— Paradise without persecution

Support Travel Ethos & Bali.

If you approve of what we are trying to do in our small way, please support us by trying to book via our site if you can (as this earns us some money), let your friends and family know about us, if you write anything on the Internet (your own web site, travel forums, blogs, etc.) please be sure to give us a mention.

Please do not support any form of corruption in Bali. It may be difficult to say "No" to a police officer demanding money for a traffic or other offence you did not commit, but the average 50,000 Rp "fine without a receipt" extorted from tourists is the equivalent of 2 days pay for a Balinese worker, and while the police are too busy taking money, they are not just failing to stop crime, they are adding to the problem of course. If you say you do not have your passport (always take copies) and are leaving Bali later that day, the most they can do is seize your International driver's license which is easily replaced.

Tourism industry drivers are also often stopped by police and have money extorted from them. If your minibus or taxi gets stopped and the driver taken out of sight, this is what is happening to him. Just getting out of the vehicle and keeping him in sight may be enough to deter the police from extorting money from him. Please consider taking the names of police officers involved and reporting the matter to your country's consulate (reporting it to the police would be fool-hardy and may pose risk); please look after any Balinese who looks after you.

Going to Balinese village dance performances and buying Balinese made arts and crafts will give you value and help the islanders. Be aware taxi and coach drivers will generally take tourists to art shops which pay them a commission; if an art shop has smartly dressed sales assistants, you are paying way over the top and generally not getting the authentic article. Buying from shops and stalls in tourist areas again will generally nett you cheaply made articles often made outside Bali. Take time to find out where the actual artists and weavers operate from and then visit those areas.

Supporting the Balinese is a noble thing, but please be aware Indonesian charities are not subject to same standards and / or monitoring as those in your own country (charity fraud is believed rife); it is often much better to give to International charities who have a presence in Bali. Supporting individual Balinese or their villages is a very noble and satisfying thing to do, but please do not expect anything you give to one person to be distributed the way you intended. Taking a trip out into the country armed with a large bag of pencils, especially if they are marked to your home country, and asking the driver to stop at a local school in a rural area will absolutely make your holiday. The more remote an area, the poorer the people. Schools around the tourist areas are generally much better off then those in the country.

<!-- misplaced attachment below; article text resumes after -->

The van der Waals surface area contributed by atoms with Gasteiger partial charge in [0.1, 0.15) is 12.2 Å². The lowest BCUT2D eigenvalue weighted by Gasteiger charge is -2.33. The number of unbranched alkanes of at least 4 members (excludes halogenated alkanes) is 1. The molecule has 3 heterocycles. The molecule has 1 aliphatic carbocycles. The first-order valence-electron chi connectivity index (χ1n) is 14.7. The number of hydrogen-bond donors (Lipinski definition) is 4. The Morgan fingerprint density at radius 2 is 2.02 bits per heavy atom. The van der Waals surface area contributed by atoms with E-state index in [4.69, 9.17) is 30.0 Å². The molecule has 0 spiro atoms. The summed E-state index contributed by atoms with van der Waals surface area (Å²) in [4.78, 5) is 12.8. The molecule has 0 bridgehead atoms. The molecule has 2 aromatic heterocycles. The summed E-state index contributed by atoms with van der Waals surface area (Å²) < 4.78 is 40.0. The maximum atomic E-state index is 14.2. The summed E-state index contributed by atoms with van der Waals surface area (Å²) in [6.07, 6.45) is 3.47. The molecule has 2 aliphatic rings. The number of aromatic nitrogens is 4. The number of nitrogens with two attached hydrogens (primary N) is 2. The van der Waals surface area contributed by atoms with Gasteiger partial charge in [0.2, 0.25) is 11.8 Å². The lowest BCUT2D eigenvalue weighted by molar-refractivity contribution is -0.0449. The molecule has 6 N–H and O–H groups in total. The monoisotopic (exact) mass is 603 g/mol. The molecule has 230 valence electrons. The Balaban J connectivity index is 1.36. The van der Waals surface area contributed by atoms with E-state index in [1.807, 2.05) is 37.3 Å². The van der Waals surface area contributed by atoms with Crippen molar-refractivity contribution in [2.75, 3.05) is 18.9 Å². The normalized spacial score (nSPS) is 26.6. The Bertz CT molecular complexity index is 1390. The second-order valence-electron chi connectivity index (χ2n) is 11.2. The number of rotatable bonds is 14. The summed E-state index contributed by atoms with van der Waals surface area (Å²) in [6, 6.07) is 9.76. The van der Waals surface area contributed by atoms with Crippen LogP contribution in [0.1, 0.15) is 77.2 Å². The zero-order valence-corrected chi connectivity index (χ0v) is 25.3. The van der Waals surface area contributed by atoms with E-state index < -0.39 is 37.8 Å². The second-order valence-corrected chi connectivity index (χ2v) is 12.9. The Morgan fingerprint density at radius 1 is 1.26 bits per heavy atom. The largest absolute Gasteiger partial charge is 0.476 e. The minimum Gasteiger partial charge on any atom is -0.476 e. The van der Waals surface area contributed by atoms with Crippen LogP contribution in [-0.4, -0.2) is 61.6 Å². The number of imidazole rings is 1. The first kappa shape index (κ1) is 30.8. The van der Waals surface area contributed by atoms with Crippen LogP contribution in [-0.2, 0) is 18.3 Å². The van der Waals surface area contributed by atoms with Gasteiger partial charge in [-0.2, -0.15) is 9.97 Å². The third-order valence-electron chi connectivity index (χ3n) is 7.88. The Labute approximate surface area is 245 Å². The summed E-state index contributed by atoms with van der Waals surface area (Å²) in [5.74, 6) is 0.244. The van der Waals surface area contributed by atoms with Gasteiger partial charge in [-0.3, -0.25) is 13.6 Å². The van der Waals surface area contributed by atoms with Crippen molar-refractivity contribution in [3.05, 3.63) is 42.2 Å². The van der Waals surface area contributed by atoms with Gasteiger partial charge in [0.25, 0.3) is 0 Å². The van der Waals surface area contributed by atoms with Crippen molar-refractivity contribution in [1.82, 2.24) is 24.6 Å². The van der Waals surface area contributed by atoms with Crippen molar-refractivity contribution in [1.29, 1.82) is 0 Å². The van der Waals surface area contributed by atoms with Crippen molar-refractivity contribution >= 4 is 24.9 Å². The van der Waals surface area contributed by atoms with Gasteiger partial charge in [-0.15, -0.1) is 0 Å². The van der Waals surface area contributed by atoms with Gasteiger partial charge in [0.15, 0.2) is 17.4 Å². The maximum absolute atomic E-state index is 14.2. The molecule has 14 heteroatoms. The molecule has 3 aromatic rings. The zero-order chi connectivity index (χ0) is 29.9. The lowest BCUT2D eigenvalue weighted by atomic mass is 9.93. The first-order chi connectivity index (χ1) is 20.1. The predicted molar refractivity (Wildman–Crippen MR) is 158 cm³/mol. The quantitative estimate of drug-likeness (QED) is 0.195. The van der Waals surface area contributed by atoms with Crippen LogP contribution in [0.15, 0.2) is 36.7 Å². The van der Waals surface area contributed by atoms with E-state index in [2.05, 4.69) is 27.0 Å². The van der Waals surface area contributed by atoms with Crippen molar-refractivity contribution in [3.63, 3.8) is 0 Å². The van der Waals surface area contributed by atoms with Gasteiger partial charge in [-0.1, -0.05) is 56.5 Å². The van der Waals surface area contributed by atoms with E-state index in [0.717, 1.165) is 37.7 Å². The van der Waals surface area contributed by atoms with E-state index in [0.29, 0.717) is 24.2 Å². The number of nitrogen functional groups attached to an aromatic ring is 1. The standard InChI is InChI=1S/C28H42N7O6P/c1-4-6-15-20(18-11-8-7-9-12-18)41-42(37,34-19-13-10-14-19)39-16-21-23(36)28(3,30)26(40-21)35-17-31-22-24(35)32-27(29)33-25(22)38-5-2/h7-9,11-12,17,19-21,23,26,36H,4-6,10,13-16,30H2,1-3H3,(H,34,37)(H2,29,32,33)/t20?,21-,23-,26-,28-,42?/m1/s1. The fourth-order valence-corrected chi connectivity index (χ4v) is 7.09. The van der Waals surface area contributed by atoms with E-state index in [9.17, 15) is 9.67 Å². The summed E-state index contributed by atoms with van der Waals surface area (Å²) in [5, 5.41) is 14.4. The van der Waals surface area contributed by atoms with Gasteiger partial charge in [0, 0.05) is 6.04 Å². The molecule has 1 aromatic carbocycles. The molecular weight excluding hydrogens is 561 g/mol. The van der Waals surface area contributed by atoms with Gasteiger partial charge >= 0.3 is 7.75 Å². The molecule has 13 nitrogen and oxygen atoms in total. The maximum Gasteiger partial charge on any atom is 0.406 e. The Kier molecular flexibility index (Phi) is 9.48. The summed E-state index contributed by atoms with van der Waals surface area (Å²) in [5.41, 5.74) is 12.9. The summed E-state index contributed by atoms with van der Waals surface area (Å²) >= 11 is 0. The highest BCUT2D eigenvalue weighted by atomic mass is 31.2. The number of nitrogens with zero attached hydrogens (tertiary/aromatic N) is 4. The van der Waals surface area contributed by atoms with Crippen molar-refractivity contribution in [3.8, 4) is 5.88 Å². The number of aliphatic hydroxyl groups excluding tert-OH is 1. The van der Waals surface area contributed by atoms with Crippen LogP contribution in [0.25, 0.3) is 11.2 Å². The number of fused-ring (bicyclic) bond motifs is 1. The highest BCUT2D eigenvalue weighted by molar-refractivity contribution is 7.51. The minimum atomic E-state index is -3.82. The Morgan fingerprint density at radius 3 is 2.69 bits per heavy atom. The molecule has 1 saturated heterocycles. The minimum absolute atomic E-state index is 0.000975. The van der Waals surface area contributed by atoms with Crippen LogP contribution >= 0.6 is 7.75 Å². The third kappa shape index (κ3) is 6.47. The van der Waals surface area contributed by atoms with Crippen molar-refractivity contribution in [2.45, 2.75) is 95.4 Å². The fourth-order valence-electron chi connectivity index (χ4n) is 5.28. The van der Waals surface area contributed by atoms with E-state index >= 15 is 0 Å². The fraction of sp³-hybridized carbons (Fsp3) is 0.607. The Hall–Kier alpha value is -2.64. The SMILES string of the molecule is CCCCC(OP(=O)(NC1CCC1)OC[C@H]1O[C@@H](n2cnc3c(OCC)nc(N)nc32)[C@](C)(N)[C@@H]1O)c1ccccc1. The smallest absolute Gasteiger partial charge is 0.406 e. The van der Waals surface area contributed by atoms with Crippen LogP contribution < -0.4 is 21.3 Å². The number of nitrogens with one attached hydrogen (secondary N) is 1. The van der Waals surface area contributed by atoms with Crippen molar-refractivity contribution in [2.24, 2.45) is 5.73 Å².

If you want to understand the realities of life for the everyday Balinese and the many victims of corruption, pay a visit to a Balinese public hospital and / or prison. Visits to hospitals often can be done just by turning up. Visits to prisons need to be organized in advance, perhaps by first writing to a prisoner; you can get details of foreign prisoners and Indonesian prisoners of conscience on Save-A-Life - look for Kerobokan prison and please do not automatically go for known names such as Schapelle Corby. It actually does not take much to see just how hard a life the Balinese endure, you will often see old ladies earning a few rupiah carrying bricks stacked on their heads to a building site from where the delivery truck stops. Negotiating is part of the Asian way of life, but please think about how much you actually got an item for and about giving the vendor an extra dollar after the sale is done.

Sponsoring individual children or children's charities is the ultimate act of humanity and insurance for all of our futures, and the good karma this brings you will be felt immediately. Helping Balinese youngsters to attain an education, find a career outside the tourism industry, or even just keeping them out of the sex industry will go a long way to one day seeing the Balinese achieve the future they deserve.

Thank you for caring.

Valid XHTML 1.0 Transitional